We have witnessed our fair share of hoarding during quarantine. It started with toilet paper and hand sanitizer, but it did not take long for canned goods and meat to be added to the list of “hard to find” items. The nation responded with a mix of irritation and justification. If you had the sacred items, you were either well-planned, lucky, or a hoarder, but I suspect people were functioning by way of survival instincts.
Fear and scarcity drive us to grab and stash more than what we need.
The mix of the two can drive us to gather items just in case. On an NPR broadcast entitled “How the Scarcity Mindset can Make Problems Worse,” the following quote was shared by the host. “People need to recognize how not having enough of something can make us so maniacally focused on short-term solutions that we lose sight of our priorities.”
Being hyper-focused on short-term solutions is cousins with putting out small fires. We become distracted with what is right in front of us that we miss the big picture details. This is what happened to the toilet paper. Fear drove scarcity that impacted our focus, and we experienced hoarding.
I am no stranger to hoarding. In fact, Chick-fil-a sauce is my Achilles heel. To be dignified, I order fries when I am there, but I am not above using my finger to finish the contents of the packet when the fries are gone. Some of you cannot understand this madness, but others of you know EXACTLY what I am talking about. If, by some strange miracle, there is an extra sauce left after a meal, I gladly shove that baby in my purse. In no uncertain terms, I have a hoarding tendency.
While standing at a checkout register last week, I was reminded of the other side of hoarding. I reached into my purse, grabbed my wallet, and paid my bill. As I was putting my wallet back in my purse, my hand skidded through something that appeared to be a mix of oil and wax. It was gooey, sticky, and gross.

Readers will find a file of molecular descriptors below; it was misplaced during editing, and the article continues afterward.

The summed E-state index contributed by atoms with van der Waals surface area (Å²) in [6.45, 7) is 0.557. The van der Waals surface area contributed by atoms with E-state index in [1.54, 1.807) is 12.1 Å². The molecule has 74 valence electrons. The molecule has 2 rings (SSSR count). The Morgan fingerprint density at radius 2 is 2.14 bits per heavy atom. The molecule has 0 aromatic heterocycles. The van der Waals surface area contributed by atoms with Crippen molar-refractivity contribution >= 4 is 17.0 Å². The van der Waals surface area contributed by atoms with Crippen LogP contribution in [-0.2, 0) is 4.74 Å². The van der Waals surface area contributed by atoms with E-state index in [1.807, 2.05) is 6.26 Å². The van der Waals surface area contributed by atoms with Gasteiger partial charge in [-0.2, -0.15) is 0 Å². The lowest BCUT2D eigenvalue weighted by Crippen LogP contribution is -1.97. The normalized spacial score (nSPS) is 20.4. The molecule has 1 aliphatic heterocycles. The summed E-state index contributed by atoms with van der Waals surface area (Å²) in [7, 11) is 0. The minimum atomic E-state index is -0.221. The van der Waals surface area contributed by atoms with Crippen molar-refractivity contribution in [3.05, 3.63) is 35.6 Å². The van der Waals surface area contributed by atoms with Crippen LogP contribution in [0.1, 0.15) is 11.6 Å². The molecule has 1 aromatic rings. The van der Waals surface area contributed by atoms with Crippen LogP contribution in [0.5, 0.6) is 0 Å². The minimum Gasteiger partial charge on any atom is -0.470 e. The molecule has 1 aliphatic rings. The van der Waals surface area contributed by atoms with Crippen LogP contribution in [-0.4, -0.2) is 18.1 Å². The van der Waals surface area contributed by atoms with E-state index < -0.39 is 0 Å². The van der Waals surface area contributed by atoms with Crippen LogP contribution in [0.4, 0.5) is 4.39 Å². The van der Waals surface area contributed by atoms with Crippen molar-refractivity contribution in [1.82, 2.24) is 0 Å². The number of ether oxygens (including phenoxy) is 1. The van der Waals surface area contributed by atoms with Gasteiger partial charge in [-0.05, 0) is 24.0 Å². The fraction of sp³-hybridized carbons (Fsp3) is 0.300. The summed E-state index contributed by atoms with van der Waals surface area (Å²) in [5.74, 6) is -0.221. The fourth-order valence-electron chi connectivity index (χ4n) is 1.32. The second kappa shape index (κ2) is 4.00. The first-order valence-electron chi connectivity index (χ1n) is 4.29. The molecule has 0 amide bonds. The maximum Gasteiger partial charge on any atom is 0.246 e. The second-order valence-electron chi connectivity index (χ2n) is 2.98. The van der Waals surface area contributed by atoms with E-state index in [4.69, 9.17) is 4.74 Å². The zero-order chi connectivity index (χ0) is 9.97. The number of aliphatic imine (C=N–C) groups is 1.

My kids were equally humored and disgusted by the large glob on my small wallet. My head space flooded with all the questions. What was the mystery substance? Where did it come from? Was there more yet to be discovered? Should I just throw my purse away and start over?
Back at the car, I began a deep dive into the contents of my purse. First, I pulled out my teacher badge. A mound of the same oil/wax/mayo concoction was present. Now leery, I carefully removed my coin purse. It was covered. In a flash, I knew EXACTLY what was going on.
Chick-fil-a sauce. It had to be a packet of sauce that had opened, spilled, and spewed over the contents of my purse. I dug through all the unmentionables and rogue receipts, and then I saw it. That extra packet I couldn’t wait to save had seen too many miles, and I had long forgotten it was even along for the ride.
I wish my tendency to hoard was limited to restaurant sauce. It’s not.
I have been known to hold onto encouragement a loved one desperately needed. I have hidden truth from a friend who wanted an honest response. I have been stingy with love because I was afraid to be vulnerable. I shrink back when I need to step up. I rehearse affirming lines for my family that never find their way from my head to my mouth.
Most of the time, my hoarding is a well-rooted trauma response. I lose sight of the priority to be connected, encouraging, and kind because I am focused on the smoke screen fear projects. The worn path suggests duck and cover instead of step up and speak out. What rises from the things I unconsciously withhold from others might look like jealousy, but it isn’t.
The opposite of a scarcity mindset, according to Brene Brown, is enough. Instead of worrying about what you don’t have, you make mental notes of what you do have. Noticing and choosing to be thankful is a perspective shift.
When we are attuned to the reality that we have enough, we will be more inclined to share than hoard.
In an enough mindset–we will…
- give away encouragement instead of keeping it to ourselves.
- share our surplus resources with those in need.
- celebrate the victories of others without feeling threatened.
- leave room for ourselves and others to assume a new narrative.
I am surrendering my habit of putting extra sauce in my purse. I don’t need to worry about the next time, so I will stay in the moment and be grateful.
I will scatter encouragement and kindness.
I will forgive and seek forgiveness.
I will share without fear.
The tendency to hoard is a survival mechanism, but it doesn’t have to be mine.
Will you take this step with me?
Will you be gracious with encouragement today?
Will you share with someone in need?
Fear drives scarcity that impacts our focus and compels us toward hoarding.
Let’s get off that hamster wheel!
Did you miss last week’s Quarantine Chronicles? You can read that here.
Do you want to know more about the scarcity mindset? Read more here.